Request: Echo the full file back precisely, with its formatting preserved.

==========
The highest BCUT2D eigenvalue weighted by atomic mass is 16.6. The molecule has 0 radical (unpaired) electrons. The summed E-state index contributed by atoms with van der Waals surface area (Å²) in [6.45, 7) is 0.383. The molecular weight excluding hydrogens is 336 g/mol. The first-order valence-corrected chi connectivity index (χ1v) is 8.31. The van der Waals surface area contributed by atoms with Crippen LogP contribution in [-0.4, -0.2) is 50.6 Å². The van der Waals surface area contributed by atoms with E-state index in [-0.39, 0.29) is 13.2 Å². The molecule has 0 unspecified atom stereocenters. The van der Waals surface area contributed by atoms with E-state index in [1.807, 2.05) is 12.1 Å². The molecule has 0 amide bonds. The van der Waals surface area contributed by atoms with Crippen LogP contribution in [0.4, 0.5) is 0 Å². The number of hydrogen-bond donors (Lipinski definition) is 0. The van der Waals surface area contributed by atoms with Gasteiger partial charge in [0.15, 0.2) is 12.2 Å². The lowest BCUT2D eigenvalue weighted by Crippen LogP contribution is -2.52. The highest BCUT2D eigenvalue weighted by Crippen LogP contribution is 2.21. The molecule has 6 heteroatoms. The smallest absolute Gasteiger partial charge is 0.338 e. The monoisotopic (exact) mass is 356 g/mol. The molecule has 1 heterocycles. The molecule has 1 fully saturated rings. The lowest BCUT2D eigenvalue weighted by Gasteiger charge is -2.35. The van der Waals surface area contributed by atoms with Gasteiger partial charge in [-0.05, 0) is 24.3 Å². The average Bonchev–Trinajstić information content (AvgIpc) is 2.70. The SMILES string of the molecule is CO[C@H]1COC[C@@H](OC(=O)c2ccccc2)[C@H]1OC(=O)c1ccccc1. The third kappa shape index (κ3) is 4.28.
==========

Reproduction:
The highest BCUT2D eigenvalue weighted by atomic mass is 16.6. The molecule has 0 radical (unpaired) electrons. The summed E-state index contributed by atoms with van der Waals surface area (Å²) in [6.45, 7) is 0.383. The molecular weight excluding hydrogens is 336 g/mol. The first-order valence-corrected chi connectivity index (χ1v) is 8.31. The van der Waals surface area contributed by atoms with Crippen LogP contribution in [-0.4, -0.2) is 50.6 Å². The van der Waals surface area contributed by atoms with E-state index in [-0.39, 0.29) is 13.2 Å². The molecule has 0 unspecified atom stereocenters. The van der Waals surface area contributed by atoms with E-state index in [1.807, 2.05) is 12.1 Å². The molecule has 0 amide bonds. The van der Waals surface area contributed by atoms with Crippen LogP contribution in [0.4, 0.5) is 0 Å². The number of hydrogen-bond donors (Lipinski definition) is 0. The van der Waals surface area contributed by atoms with Gasteiger partial charge in [0.15, 0.2) is 12.2 Å². The lowest BCUT2D eigenvalue weighted by Crippen LogP contribution is -2.52. The highest BCUT2D eigenvalue weighted by Crippen LogP contribution is 2.21. The molecule has 6 heteroatoms. The smallest absolute Gasteiger partial charge is 0.338 e. The monoisotopic (exact) mass is 356 g/mol. The molecule has 1 heterocycles. The molecule has 1 fully saturated rings. The lowest BCUT2D eigenvalue weighted by Gasteiger charge is -2.35. The van der Waals surface area contributed by atoms with Gasteiger partial charge in [-0.05, 0) is 24.3 Å². The average Bonchev–Trinajstić information content (AvgIpc) is 2.70. The SMILES string of the molecule is CO[C@H]1COC[C@@H](OC(=O)c2ccccc2)[C@H]1OC(=O)c1ccccc1. The third kappa shape index (κ3) is 4.28.